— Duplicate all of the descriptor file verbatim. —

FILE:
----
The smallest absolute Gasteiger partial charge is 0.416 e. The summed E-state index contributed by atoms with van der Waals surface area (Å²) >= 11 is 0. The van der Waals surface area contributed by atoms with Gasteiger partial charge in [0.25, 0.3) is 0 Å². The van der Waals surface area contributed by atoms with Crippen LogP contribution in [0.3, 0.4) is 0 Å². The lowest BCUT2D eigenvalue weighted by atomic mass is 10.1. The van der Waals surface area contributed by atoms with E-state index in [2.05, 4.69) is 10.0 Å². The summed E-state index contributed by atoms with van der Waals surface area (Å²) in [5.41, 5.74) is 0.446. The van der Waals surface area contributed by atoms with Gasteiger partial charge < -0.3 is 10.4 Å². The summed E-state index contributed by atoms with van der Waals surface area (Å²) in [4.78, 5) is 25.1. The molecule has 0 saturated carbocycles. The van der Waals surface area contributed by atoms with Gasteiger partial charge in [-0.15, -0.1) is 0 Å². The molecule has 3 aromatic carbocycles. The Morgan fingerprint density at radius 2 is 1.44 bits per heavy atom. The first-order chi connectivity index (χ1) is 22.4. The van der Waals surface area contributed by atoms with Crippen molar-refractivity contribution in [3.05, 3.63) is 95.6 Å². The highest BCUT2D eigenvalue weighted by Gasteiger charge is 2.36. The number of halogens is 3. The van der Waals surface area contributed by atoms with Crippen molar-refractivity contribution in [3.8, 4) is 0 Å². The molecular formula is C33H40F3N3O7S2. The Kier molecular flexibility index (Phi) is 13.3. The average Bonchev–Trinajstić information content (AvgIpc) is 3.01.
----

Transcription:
The smallest absolute Gasteiger partial charge is 0.416 e. The summed E-state index contributed by atoms with van der Waals surface area (Å²) >= 11 is 0. The van der Waals surface area contributed by atoms with Gasteiger partial charge in [0.25, 0.3) is 0 Å². The van der Waals surface area contributed by atoms with Crippen LogP contribution in [0.3, 0.4) is 0 Å². The lowest BCUT2D eigenvalue weighted by atomic mass is 10.1. The van der Waals surface area contributed by atoms with E-state index in [2.05, 4.69) is 10.0 Å². The summed E-state index contributed by atoms with van der Waals surface area (Å²) in [5.41, 5.74) is 0.446. The van der Waals surface area contributed by atoms with Gasteiger partial charge < -0.3 is 10.4 Å². The summed E-state index contributed by atoms with van der Waals surface area (Å²) in [4.78, 5) is 25.1. The molecule has 0 saturated carbocycles. The van der Waals surface area contributed by atoms with Gasteiger partial charge in [-0.15, -0.1) is 0 Å². The molecule has 3 aromatic carbocycles. The Morgan fingerprint density at radius 2 is 1.44 bits per heavy atom. The first-order chi connectivity index (χ1) is 22.4. The van der Waals surface area contributed by atoms with Crippen molar-refractivity contribution in [3.05, 3.63) is 95.6 Å². The highest BCUT2D eigenvalue weighted by Gasteiger charge is 2.36. The number of halogens is 3. The van der Waals surface area contributed by atoms with Crippen molar-refractivity contribution in [3.8, 4) is 0 Å². The molecular formula is C33H40F3N3O7S2. The Kier molecular flexibility index (Phi) is 13.3. The average Bonchev–Trinajstić information content (AvgIpc) is 3.01.